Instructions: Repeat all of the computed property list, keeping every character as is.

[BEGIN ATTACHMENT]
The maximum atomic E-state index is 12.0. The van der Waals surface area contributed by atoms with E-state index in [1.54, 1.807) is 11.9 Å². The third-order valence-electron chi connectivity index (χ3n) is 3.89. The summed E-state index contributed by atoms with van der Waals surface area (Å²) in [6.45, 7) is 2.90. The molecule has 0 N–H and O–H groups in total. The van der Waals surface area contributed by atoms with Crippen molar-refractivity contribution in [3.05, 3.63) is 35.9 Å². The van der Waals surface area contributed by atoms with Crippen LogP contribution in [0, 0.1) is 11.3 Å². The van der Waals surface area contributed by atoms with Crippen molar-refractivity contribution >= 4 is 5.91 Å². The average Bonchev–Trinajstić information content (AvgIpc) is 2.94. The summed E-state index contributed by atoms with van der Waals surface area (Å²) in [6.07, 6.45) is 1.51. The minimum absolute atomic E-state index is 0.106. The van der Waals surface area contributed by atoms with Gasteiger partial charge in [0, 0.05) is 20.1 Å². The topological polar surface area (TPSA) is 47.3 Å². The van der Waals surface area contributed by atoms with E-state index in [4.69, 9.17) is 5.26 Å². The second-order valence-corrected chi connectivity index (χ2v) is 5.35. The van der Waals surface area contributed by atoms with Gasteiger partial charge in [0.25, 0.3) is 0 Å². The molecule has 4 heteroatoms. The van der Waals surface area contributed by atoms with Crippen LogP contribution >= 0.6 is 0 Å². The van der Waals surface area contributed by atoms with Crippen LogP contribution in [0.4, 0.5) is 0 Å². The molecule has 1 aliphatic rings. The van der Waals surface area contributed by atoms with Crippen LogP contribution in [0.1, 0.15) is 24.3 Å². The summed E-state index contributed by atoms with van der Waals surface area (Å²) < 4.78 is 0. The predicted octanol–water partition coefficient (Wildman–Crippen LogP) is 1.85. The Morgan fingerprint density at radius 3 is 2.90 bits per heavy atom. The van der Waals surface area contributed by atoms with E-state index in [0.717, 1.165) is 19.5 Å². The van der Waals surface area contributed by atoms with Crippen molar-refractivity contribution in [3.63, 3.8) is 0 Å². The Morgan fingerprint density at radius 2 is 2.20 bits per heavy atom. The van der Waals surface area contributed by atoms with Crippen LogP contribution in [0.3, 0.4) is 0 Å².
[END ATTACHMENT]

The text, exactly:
The maximum atomic E-state index is 12.0. The van der Waals surface area contributed by atoms with E-state index in [1.54, 1.807) is 11.9 Å². The third-order valence-electron chi connectivity index (χ3n) is 3.89. The summed E-state index contributed by atoms with van der Waals surface area (Å²) in [6.45, 7) is 2.90. The molecule has 0 N–H and O–H groups in total. The van der Waals surface area contributed by atoms with Crippen molar-refractivity contribution in [3.05, 3.63) is 35.9 Å². The van der Waals surface area contributed by atoms with Crippen LogP contribution in [0, 0.1) is 11.3 Å². The van der Waals surface area contributed by atoms with Crippen molar-refractivity contribution >= 4 is 5.91 Å². The average Bonchev–Trinajstić information content (AvgIpc) is 2.94. The summed E-state index contributed by atoms with van der Waals surface area (Å²) in [6.07, 6.45) is 1.51. The minimum absolute atomic E-state index is 0.106. The van der Waals surface area contributed by atoms with Gasteiger partial charge in [0, 0.05) is 20.1 Å². The topological polar surface area (TPSA) is 47.3 Å². The van der Waals surface area contributed by atoms with E-state index in [4.69, 9.17) is 5.26 Å². The second-order valence-corrected chi connectivity index (χ2v) is 5.35. The van der Waals surface area contributed by atoms with Gasteiger partial charge in [0.25, 0.3) is 0 Å². The molecule has 4 heteroatoms. The van der Waals surface area contributed by atoms with Crippen LogP contribution >= 0.6 is 0 Å². The van der Waals surface area contributed by atoms with Crippen LogP contribution in [0.4, 0.5) is 0 Å². The molecule has 1 aliphatic rings. The van der Waals surface area contributed by atoms with Crippen LogP contribution in [0.1, 0.15) is 24.3 Å². The summed E-state index contributed by atoms with van der Waals surface area (Å²) < 4.78 is 0. The predicted octanol–water partition coefficient (Wildman–Crippen LogP) is 1.85. The Morgan fingerprint density at radius 3 is 2.90 bits per heavy atom. The van der Waals surface area contributed by atoms with E-state index in [0.717, 1.165) is 19.5 Å². The van der Waals surface area contributed by atoms with Crippen molar-refractivity contribution in [3.63, 3.8) is 0 Å². The Morgan fingerprint density at radius 2 is 2.20 bits per heavy atom. The van der Waals surface area contributed by atoms with Crippen LogP contribution in [0.3, 0.4) is 0 Å².